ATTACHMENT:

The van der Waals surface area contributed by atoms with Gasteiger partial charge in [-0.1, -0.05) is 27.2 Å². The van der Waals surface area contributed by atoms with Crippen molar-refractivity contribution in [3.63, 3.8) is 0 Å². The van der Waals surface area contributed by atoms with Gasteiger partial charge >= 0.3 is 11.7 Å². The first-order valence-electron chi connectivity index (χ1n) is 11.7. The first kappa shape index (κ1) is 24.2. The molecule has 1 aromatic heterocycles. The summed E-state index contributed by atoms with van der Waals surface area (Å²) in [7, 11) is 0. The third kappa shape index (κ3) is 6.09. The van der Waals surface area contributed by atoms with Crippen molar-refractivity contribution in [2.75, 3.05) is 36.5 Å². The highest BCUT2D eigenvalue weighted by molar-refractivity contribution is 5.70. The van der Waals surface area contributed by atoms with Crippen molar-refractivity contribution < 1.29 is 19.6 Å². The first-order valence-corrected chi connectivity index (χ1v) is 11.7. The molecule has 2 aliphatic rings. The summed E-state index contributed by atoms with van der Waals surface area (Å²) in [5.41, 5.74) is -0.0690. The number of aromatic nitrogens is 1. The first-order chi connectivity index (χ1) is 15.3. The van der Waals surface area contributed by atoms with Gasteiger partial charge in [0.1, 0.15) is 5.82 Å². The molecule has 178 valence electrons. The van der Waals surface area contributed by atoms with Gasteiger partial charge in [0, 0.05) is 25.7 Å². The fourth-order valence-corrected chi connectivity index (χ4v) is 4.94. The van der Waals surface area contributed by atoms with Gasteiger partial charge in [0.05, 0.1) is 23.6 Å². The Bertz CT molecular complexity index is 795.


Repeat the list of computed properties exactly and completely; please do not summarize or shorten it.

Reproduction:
The van der Waals surface area contributed by atoms with Gasteiger partial charge in [-0.1, -0.05) is 27.2 Å². The van der Waals surface area contributed by atoms with Crippen molar-refractivity contribution in [3.63, 3.8) is 0 Å². The van der Waals surface area contributed by atoms with Gasteiger partial charge >= 0.3 is 11.7 Å². The first-order valence-electron chi connectivity index (χ1n) is 11.7. The first kappa shape index (κ1) is 24.2. The molecule has 1 aromatic heterocycles. The summed E-state index contributed by atoms with van der Waals surface area (Å²) in [7, 11) is 0. The third kappa shape index (κ3) is 6.09. The van der Waals surface area contributed by atoms with Crippen molar-refractivity contribution in [2.75, 3.05) is 36.5 Å². The highest BCUT2D eigenvalue weighted by molar-refractivity contribution is 5.70. The van der Waals surface area contributed by atoms with Crippen molar-refractivity contribution < 1.29 is 19.6 Å². The first-order valence-corrected chi connectivity index (χ1v) is 11.7. The molecule has 2 aliphatic rings. The summed E-state index contributed by atoms with van der Waals surface area (Å²) in [5.41, 5.74) is -0.0690. The number of aromatic nitrogens is 1. The first-order chi connectivity index (χ1) is 15.3. The van der Waals surface area contributed by atoms with Gasteiger partial charge in [0.1, 0.15) is 5.82 Å². The molecule has 178 valence electrons. The van der Waals surface area contributed by atoms with Gasteiger partial charge in [0, 0.05) is 25.7 Å². The fourth-order valence-corrected chi connectivity index (χ4v) is 4.94. The van der Waals surface area contributed by atoms with Gasteiger partial charge in [0.05, 0.1) is 23.6 Å². The Bertz CT molecular complexity index is 795.